I Am In The Process Of Divorcing And Have Some Tax Credits And Capital Loss Carryovers. What Happens To Those In A Florida Divorce?
It’s common to forget to address the division all of your marital property in a divorce settlement, and one of the most common issues involves taxes.
When many couples are dividing property, they think of homes, vehicles, bank accounts, and retirement accounts.
What many people forget, unless they have experienced divorce attorneys and financial professionals working with them through the process, are intangible assets.
One common example of a valuable intangible asset is a tax credit or a capital loss carryover.
A tax credit reduces the taxes you owe dollar for dollar.
For example, if you added solar panels to your home, you may have received an energy tax credit for $5,000. That credit can often be refunded or used in future years to reduce tax liability.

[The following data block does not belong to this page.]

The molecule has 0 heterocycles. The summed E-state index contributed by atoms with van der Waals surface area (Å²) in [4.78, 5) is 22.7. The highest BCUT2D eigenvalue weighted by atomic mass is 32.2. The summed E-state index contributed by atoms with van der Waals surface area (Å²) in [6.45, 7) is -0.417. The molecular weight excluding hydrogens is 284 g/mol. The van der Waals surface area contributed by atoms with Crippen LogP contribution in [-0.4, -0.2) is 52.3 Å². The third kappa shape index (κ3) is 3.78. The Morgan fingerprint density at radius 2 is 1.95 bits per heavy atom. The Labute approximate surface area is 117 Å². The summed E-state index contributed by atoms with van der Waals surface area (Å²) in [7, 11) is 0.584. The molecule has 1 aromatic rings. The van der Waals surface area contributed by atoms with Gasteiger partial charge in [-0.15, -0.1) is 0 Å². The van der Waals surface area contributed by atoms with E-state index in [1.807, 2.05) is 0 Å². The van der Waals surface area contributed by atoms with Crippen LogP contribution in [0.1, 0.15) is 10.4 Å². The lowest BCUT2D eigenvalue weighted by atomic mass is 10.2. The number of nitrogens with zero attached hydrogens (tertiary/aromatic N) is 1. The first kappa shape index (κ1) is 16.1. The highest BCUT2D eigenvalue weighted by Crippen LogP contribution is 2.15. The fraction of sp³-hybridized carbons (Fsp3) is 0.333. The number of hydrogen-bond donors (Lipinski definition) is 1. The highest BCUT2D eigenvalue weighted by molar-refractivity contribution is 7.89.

You may also have capital loss carryovers. If your capital losses in one year exceed your capital gains, and exceed the tax deduction allowable for a single year, the loss can be carried over to future years.
If you received either tax credits or capital loss carryovers during the marriage, those should be addressed in the divorce settlement.
They may only be valuable to one spouse, but can be used as a bargaining tool, and can be divided like marital property in the settlement.
Although getting a $15,000 tax credit in a divorce may not sound as exciting as the boat or a bank account, in many cases tax credits and deductions are worth more.